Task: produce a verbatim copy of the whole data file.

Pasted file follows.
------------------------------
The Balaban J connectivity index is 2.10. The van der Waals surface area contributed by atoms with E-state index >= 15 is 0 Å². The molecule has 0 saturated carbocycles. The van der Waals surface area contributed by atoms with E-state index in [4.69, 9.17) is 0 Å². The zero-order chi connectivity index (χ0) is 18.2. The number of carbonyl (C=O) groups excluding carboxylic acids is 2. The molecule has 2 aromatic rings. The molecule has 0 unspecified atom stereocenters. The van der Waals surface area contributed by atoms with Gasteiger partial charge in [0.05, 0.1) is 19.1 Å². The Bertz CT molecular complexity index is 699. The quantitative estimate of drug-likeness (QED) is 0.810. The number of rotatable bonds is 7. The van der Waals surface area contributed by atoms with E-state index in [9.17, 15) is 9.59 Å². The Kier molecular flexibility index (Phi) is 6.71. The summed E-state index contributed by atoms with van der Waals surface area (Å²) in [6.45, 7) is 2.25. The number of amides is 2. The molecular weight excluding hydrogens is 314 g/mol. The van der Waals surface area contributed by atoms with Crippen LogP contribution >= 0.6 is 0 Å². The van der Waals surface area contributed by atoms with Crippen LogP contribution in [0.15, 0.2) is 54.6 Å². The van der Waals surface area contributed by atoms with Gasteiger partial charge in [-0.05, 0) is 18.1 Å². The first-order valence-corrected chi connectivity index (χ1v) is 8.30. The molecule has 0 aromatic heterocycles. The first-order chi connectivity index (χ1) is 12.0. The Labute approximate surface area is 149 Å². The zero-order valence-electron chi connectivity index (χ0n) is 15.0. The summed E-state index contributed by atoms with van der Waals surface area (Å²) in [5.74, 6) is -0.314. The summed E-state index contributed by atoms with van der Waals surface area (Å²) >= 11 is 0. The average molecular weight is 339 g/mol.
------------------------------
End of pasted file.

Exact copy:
The Balaban J connectivity index is 2.10. The van der Waals surface area contributed by atoms with E-state index >= 15 is 0 Å². The molecule has 0 saturated carbocycles. The van der Waals surface area contributed by atoms with E-state index in [4.69, 9.17) is 0 Å². The zero-order chi connectivity index (χ0) is 18.2. The number of carbonyl (C=O) groups excluding carboxylic acids is 2. The molecule has 2 aromatic rings. The molecule has 0 unspecified atom stereocenters. The van der Waals surface area contributed by atoms with Gasteiger partial charge in [0.05, 0.1) is 19.1 Å². The Bertz CT molecular complexity index is 699. The quantitative estimate of drug-likeness (QED) is 0.810. The number of rotatable bonds is 7. The van der Waals surface area contributed by atoms with E-state index in [9.17, 15) is 9.59 Å². The Kier molecular flexibility index (Phi) is 6.71. The summed E-state index contributed by atoms with van der Waals surface area (Å²) in [6.45, 7) is 2.25. The number of amides is 2. The molecular weight excluding hydrogens is 314 g/mol. The van der Waals surface area contributed by atoms with Crippen LogP contribution >= 0.6 is 0 Å². The van der Waals surface area contributed by atoms with Crippen LogP contribution in [0.15, 0.2) is 54.6 Å². The van der Waals surface area contributed by atoms with Gasteiger partial charge in [-0.05, 0) is 18.1 Å². The first-order valence-corrected chi connectivity index (χ1v) is 8.30. The molecule has 0 aromatic heterocycles. The first-order chi connectivity index (χ1) is 12.0. The Labute approximate surface area is 149 Å². The zero-order valence-electron chi connectivity index (χ0n) is 15.0. The summed E-state index contributed by atoms with van der Waals surface area (Å²) in [5.74, 6) is -0.314. The summed E-state index contributed by atoms with van der Waals surface area (Å²) >= 11 is 0. The average molecular weight is 339 g/mol.